Read more: http://www.westerndailypress.co.uk/group-gathers-skeleton-industry/story-20682790-detail/story.html#ixzz2u3DWGUHo

With several photos.
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rynner2Online
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PostPosted: 05-03-2014 09:35    Post subject: Reply with quote

St Piran's Oratory emerges from the sands: PICTURES
8:54am Tuesday 4th March 2014
[Pictures with thanks to Myarch Brett]

Work is continuing on the excavation of St Piran's Oratory near Perranporth, with the top of the Oratory and the 1910 protective structure carefully uncovered by archaeologists.

http://www.falmouthpacket.co.uk/news/11050778.Top_of_St_Piran_s_Oratory_emerges_from_the_sands__PICTURES/?ref=mr
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PostPosted: 16-03-2014 13:56    Post subject: Reply with quote

Quote:
Forgotten names added to South Yorkshire war memorial
http://www.bbc.com/news/uk-england-south-yorkshire-26601510

The name of a navy airman who was executed by the Japanese in World War Two has been added to a Sheffield war memorial.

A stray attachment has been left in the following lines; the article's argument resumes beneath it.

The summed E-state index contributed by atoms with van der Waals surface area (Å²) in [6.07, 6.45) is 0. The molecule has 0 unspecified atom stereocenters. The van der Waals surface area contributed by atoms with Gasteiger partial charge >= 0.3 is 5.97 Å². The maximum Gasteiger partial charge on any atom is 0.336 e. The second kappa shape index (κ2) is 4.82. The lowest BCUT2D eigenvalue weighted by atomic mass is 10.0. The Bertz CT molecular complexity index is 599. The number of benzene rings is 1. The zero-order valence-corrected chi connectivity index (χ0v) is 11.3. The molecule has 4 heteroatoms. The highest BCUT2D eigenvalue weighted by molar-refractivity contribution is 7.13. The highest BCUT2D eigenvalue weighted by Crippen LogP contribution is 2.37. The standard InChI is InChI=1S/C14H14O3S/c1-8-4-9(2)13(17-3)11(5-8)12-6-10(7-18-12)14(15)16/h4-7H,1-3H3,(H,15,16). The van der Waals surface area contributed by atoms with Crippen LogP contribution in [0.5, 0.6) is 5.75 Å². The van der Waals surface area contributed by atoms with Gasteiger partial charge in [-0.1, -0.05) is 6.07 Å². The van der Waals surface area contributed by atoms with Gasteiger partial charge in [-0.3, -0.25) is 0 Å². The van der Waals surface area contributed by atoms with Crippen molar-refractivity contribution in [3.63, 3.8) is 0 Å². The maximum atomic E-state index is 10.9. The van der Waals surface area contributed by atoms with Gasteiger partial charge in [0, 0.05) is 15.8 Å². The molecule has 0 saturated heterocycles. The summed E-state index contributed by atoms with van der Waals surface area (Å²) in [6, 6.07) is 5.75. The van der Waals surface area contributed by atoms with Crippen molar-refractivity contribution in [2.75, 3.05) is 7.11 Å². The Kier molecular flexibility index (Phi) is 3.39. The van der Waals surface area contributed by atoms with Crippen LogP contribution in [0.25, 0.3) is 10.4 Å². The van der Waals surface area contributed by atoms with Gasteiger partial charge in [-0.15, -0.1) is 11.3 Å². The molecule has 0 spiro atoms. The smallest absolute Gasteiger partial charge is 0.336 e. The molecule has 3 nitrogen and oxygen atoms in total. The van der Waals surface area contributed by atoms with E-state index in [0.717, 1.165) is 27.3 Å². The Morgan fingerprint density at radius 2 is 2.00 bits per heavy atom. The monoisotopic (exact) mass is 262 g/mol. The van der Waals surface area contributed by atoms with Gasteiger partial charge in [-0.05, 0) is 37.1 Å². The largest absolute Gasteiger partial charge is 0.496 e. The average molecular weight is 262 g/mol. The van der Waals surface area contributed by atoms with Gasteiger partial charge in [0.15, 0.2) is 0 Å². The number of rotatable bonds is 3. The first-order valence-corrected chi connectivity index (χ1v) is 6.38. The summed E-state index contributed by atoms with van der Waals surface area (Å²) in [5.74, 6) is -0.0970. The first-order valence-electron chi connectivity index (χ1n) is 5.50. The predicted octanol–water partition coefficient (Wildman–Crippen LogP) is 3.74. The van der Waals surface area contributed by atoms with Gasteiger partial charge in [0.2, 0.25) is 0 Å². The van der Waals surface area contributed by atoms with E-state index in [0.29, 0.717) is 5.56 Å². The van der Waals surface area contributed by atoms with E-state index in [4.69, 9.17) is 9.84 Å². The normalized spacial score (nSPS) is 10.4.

Ivor Barker was beheaded by two Japanese officers in a prison camp in Singapore two days after Japan had surrendered the territory in July 1945.

Mr Barker's niece, Sandra Smith, discovered that his name was not on the local war memorial.

After a campaign led by Ms Smith, Mr Barker's name has now been added.

A service of dedication has taken place at the site of the memorial at Christ Church, Hollinsend.

Mr Barker was captured after his plane was shot down during a raid on an oil field.

'Cruelly beheaded'
Ms Smith said that she only recently discovered the fate of her uncle, who was 21 when he was executed.

"His family were led to believe that his plane was shot down in the attack with no survivors," she said.

"However in 2008 as part of my family tree research I discovered that Ivor was one of the group known as The Palembang Nine, all of whom were cruelly beheaded by two Japanese officers, two days after the capitulation.

"This was a very sad discovery, my only consolation being that my grandparents and Ivor's seven siblings never knew the detail of his horrendous passing."

Members of Mr Barker's family were at the dedication service.

Two other local men who died in the conflict have also had their names added.

Thomas Croft, 29 and Stanley Davies, 24, were both killed during the invasion of Italy in 1944.
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PostPosted: 17-03-2014 06:01    Post subject: Reply with quote

I was walking out of an old building I used to live in a few years back and saw an old man looking up at it with a smile on his face. He introduced himself and said he'd lived in the building for a while with his regiment during World War 2.